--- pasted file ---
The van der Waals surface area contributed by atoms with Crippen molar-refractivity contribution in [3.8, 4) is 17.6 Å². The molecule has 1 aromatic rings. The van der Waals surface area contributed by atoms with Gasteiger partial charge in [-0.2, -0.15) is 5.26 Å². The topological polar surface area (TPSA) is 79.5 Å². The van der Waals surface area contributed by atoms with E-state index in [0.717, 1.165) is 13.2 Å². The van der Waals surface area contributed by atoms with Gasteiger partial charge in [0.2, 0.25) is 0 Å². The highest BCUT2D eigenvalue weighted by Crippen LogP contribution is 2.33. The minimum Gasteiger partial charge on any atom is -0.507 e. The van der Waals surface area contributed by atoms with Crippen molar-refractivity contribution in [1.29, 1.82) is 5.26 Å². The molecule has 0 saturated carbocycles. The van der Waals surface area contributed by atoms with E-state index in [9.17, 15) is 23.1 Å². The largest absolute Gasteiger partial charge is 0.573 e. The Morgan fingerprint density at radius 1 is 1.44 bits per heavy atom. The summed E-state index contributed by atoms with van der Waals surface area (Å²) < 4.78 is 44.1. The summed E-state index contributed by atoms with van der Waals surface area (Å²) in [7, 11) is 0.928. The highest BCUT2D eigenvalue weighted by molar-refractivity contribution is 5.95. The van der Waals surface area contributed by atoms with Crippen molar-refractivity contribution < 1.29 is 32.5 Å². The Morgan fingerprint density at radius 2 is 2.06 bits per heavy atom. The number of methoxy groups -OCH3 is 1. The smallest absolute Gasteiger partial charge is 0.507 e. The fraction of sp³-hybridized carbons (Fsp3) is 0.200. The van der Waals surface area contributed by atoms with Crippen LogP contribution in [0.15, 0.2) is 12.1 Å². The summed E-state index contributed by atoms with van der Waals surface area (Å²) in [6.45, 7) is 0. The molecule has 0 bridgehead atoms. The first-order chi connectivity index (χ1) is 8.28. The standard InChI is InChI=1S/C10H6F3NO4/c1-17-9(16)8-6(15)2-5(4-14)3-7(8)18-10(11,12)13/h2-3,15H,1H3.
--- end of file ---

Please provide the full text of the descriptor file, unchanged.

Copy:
The van der Waals surface area contributed by atoms with Crippen molar-refractivity contribution in [3.8, 4) is 17.6 Å². The molecule has 1 aromatic rings. The van der Waals surface area contributed by atoms with Gasteiger partial charge in [-0.2, -0.15) is 5.26 Å². The topological polar surface area (TPSA) is 79.5 Å². The van der Waals surface area contributed by atoms with E-state index in [0.717, 1.165) is 13.2 Å². The van der Waals surface area contributed by atoms with Gasteiger partial charge in [0.2, 0.25) is 0 Å². The highest BCUT2D eigenvalue weighted by Crippen LogP contribution is 2.33. The minimum Gasteiger partial charge on any atom is -0.507 e. The van der Waals surface area contributed by atoms with Crippen molar-refractivity contribution in [1.29, 1.82) is 5.26 Å². The molecule has 0 saturated carbocycles. The van der Waals surface area contributed by atoms with E-state index in [9.17, 15) is 23.1 Å². The largest absolute Gasteiger partial charge is 0.573 e. The Morgan fingerprint density at radius 1 is 1.44 bits per heavy atom. The summed E-state index contributed by atoms with van der Waals surface area (Å²) < 4.78 is 44.1. The summed E-state index contributed by atoms with van der Waals surface area (Å²) in [7, 11) is 0.928. The highest BCUT2D eigenvalue weighted by molar-refractivity contribution is 5.95. The van der Waals surface area contributed by atoms with Crippen molar-refractivity contribution < 1.29 is 32.5 Å². The Morgan fingerprint density at radius 2 is 2.06 bits per heavy atom. The number of methoxy groups -OCH3 is 1. The smallest absolute Gasteiger partial charge is 0.507 e. The fraction of sp³-hybridized carbons (Fsp3) is 0.200. The van der Waals surface area contributed by atoms with Crippen LogP contribution in [0.15, 0.2) is 12.1 Å². The summed E-state index contributed by atoms with van der Waals surface area (Å²) in [6.45, 7) is 0. The molecule has 0 bridgehead atoms. The first-order chi connectivity index (χ1) is 8.28. The standard InChI is InChI=1S/C10H6F3NO4/c1-17-9(16)8-6(15)2-5(4-14)3-7(8)18-10(11,12)13/h2-3,15H,1H3.